The division-winning Chicago Bears of 2018, led by coach of the year Matt Nagy, seems like a lifetime ago.
That 12-4 season on the back of a historically good defense was a false dawn. The following two seasons saw just eight wins, and then last season only six. The defense regressed, and the search for an improved offense was unsuccessful, culminating in the firing of Nagy and general manager Ryan Pace.
Ryan Poles was brought in to be the new GM and Matt Eberflus as the new head coach. The Bears will almost be building from scratch after the decisions made this offseason. Highly-paid star players like Khalil Mack, Akiem Hicks, and Allen Robinson were allowed to leave, which gives the sense of a rebuilding season in store in the Windy City.
Despite the excitement of a new first-round quarterback, the Bears finished the season with a 6-11 record, way off the pace of division winners Green Bay and even two games back from Minnesota, a team that viewed its season as so bad almost everyone got fired.
Robert Quinn and Roquan Smith remained very good players on defense, but almost everything else was disappointing, including somewhat unfairly, rookie quarterback Justin Fields. Young quarterbacks are expected to step onto the field and be immediate superstars like Patrick Mahomes.
That is a lot to ask. Although Justin Herbert and Joe Burrow have had relative early success, it often takes time, like in the case of Josh Allen. Fields played in 12 games, starting 10 and winning just two. A low 58.9% completion percentage for 1870 yards for seven touchdowns and 10 interceptions. It was a tough introduction to the league for Fields, and it might not get any easier this season.
R2 Pick 39 – CB Kyler Gordon
R2 Pick 48 – S Jaquan Brisker
R3 Pick 72 – WR Velus Jones Jr
R5 Pick 168 – OT Braxton Jones
R5 Pick 174 – DE Dominique Robinson
R6 Pick 186 – OT Zachary Thomas
R6 Pick 203 – RB Trestan Ebner
R6 Pick 207 – C Doug Kramer
R7 Pick 206 – OG Ja’Tyre Carter
R7 Pick 254 – S Elijah Hicks
R7 Pick 255 – P Trenton Gill
DT Justin Jones
DE Al-Quadin Muhammad
OG Lucas Patrick
OG Dakota Dozier
WR Equanimeous St. Brown
WR Byron Pringle
WR Tajae Sharpe
WR Dante Pettis
QB Trevor Siemian
LB Nicholas Morrow
LB Matthew Adams
CB Tavon Young
TE James O’Shaughnessy
TE Ryan Griffin
OT Julie’n Davenport
FB Khari Blasingame
The Rebuilding Process
Last year’s trade that enabled them to select Fields meant there was no first-round pick for the Bears this year. They used two second-round picks to bolster the ranks of the secondary — Kyler Gordon at cornerback and a player I really like at safety in Jaquan Brisker.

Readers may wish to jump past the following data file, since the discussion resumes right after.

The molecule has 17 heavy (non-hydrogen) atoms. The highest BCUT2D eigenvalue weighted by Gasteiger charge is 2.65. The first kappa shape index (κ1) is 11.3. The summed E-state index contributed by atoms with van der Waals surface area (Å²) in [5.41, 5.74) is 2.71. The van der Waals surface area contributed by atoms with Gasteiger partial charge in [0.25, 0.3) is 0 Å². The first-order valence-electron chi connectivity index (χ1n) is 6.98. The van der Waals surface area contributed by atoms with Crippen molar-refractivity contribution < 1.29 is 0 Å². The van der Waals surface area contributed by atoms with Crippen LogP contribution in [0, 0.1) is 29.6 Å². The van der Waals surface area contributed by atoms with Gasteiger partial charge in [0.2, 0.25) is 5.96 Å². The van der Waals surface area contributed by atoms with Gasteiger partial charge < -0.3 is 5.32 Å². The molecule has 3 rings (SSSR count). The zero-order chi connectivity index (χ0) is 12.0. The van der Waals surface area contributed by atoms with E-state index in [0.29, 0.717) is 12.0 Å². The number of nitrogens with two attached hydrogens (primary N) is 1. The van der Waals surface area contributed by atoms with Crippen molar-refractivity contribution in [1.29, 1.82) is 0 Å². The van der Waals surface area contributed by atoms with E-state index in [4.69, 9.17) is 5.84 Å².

Altogether, they had 11 picks in this year’s draft, most of which were at the back end. There have also been a lot of free-agent signings but none that you would call a major signing — no one close to replacing the caliber of players that have left like Mack, Hicks, and Robinson.
It very much feels like quantity over quality as Poles and Eberflus try and put together a competitive team in their first season. They have around $24 million in available cap space, but they might not be in a rush to spend it. The cap space projects to be around $100 million in 2023 and $168 million in 2024. It’s unlikely they will challenge for the playoffs this season, so unless a top young player suddenly becomes available, saving the money would be more beneficial than spending it on an aging veteran. If Fields develops into a success, they will need a lot of money to pay him and then continue to build a team around him that can compete.
Expectations in 2022
A lot will depend on the development of Fields at quarterback. The defense still has some good players and should be solid enough. However, the offensive line has been a problem for a long time, and little has been done to suggest there will be a significant improvement.
Despite a bitterly disappointing season in 2021, the loss of Robinson leaves the Bears without an established star playmaker. They will be hoping Darnell Mooney can kick on from his impressive sophomore season and be that guy. Then, a mix of all the free-agent wide receiver signings can support him alongside a good year from running back David Montgomery.
If the offense can regularly put up points, they will have a chance to win some games. Right now, I’m not convinced they will be able to do that and will struggle to see past a maximum of four wins. Bears fans shouldn’t be worrying too much about the numbers in the win column this season, though. The development of their quarterback is almost the only thing that matters.
If Fields can take significant strides forward in his individual performance and show signs of being the franchise quarterback Chicago are desperate for, they have a clear path ahead to follow.
If he doesn’t, the Bears have a problem.